The first piece of "help" came Thursday evening when the Democratic National Committee put out a web ad titled "Luntz Led."
Even earlier in the day, however, an onslaught against McConnell was taking place on the Senate floor, where Banking Committee Chairman Chris Dodd (D-Conn.) ripped Republicans who sign the Minority Leader's letter, saying they did so for purely political reasons without having read it.
Last week, Sen. John Cornyn (R-Texas) and Minority Leader Mitch McConnell (R-Ky.) met with 25 top Wall Street executives in New York City to hear their concerns regarding reform. Both say they oppose the Democratic plan as a perpetual bailout. "By creating a fund, that's an invitation to Congress to spend that money just as we have in the highway trust fund and the surplus in Social Security," Cornyn said.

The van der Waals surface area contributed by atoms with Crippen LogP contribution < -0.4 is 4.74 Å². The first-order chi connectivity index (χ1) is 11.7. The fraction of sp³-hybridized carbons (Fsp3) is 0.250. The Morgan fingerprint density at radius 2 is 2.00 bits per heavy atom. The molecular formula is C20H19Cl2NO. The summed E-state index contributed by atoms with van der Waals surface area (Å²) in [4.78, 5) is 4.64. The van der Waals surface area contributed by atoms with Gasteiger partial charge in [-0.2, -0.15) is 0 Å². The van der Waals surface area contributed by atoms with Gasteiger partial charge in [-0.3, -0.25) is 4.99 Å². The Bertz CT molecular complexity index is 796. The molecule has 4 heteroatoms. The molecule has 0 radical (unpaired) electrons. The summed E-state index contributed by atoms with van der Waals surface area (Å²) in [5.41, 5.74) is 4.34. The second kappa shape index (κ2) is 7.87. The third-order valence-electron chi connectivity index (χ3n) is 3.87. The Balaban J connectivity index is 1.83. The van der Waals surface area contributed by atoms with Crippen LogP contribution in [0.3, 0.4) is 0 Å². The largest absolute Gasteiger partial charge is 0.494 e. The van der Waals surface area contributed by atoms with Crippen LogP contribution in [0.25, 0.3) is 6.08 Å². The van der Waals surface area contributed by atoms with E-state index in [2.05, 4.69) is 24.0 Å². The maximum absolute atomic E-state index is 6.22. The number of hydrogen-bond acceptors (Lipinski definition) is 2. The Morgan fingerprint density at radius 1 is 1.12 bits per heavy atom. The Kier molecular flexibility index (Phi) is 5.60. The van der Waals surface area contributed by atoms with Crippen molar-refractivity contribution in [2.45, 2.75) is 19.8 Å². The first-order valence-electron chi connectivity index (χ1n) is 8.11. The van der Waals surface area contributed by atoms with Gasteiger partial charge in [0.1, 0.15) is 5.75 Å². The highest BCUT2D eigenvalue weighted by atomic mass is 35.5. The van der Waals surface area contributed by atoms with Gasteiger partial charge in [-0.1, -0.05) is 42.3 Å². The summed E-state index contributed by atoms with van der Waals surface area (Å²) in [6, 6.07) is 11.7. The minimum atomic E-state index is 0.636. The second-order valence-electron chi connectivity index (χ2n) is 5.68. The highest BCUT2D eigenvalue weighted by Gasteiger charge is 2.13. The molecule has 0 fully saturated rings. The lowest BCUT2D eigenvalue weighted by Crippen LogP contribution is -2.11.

HuffPost asked Cornyn what his alternative solution to the Democratic plan would be. "I think we need to look at the concentration of banking in just a handful of entities that threaten our economy if they go under," Cornyn said. "They need to be smaller in order to avoid that problem and I would support efforts to move in that direction."
At a press conference Wednesday afternoon, McConnell described it as "a permanent taxpayer bailout of Wall Street banks," "an endless taxpayer bailout of Wall Street banks" and "a perpetual taxpayer bailout of Wall Street banks."
Making those banks smaller, said Cornyn, would reduce the risk. "Sixty percent of all the banking assets are concentrated in ten banks in the country," said Cornyn. HuffPost asked if he'd support what's known as the Volcker Rule, an administration plan to split off risky trading done by banks for their own gain from standard commercial banking activities.